Lobbyists working on behalf of foreign governments or companies skirt the Foreign Agents Registration Act
(FARA) that requires them to report on their activities — and the Justice Department does little about it, according to a report by the Project on Government Oversight, Politico
The report, released Tuesday, said loopholes in the law
"often make it difficult, if not impossible, for the government to police compliance or to discipline lobbyists who fail to comply."
Foreign interests pay out around $1 out of every $7 spent on lobbying, The Hill
reported, yet the Justice Department relies mostly on voluntary FARA compliance. Some foreign lobbyists do not report on their activities at all, while others electronically file partial or incomplete paperwork, the report said.
"We found a pattern of lax enforcement of FARA requirements by the Justice Department. We found that the Justice Department office responsible for administering the law is a record-keeping mess. And we found loopholes in the law that often makes it difficult if not impossible for the government to police compliance or to discipline lobbyists who fail to comply," the project's report says, according to the Hill.
Around 1,000 lobbyists spend $500 million annually in efforts to promote foreign interests in U.S. policy and with lawmakers, according to Politico.
Lobbyists have made political contributions to lawmakers on the very day they met them on behalf of foreign clients.
Some of the biggest foreign spenders on lobbying during 2012 were South Korea, Japan, and Mexico, according to The Hill.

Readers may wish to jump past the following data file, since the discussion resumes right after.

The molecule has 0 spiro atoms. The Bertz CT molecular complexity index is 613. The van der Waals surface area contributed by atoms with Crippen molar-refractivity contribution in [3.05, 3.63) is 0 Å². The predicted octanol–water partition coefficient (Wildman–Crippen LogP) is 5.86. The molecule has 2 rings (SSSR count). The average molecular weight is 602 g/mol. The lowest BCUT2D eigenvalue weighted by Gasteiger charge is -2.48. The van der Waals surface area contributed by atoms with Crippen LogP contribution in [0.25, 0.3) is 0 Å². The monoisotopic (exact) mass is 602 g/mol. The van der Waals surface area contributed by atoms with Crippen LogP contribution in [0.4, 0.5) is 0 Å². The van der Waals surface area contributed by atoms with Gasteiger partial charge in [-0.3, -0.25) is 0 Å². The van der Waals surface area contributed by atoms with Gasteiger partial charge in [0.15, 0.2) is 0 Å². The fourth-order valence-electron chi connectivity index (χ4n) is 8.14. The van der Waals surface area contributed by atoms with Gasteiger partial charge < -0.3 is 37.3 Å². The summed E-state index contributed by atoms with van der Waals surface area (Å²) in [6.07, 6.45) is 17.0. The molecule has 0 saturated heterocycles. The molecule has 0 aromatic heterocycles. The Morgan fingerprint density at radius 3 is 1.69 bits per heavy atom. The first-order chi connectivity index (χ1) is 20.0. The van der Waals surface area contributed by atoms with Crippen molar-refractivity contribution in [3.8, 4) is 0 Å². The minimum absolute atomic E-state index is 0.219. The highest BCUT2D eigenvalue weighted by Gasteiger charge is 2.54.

In September, The New York Times
reported that foreign lobbying extended to U.S. think tanks that publish policy papers and offer their experts to the media.
For instance, Qatar — which is a major backer of Hamas — gave $14.8 million to the Brookings Institution. Martin Indyk
, a former U.S. diplomat now vice president at Brookings, has emerged as a leading Washington critic of Israeli government policies toward the Palestinians.
The report recommends increasing oversight and enforcement of FARA. It says the Justice Department needs more authority to levy civil fines for late or incomplete filings by lobbyists, and that foreign lobbyists should have to inventory meetings with policymakers, including dates and issues discussed.
The Project On Government Oversight
describes itself as "a nonpartisan independent watchdog that champions good government reforms."
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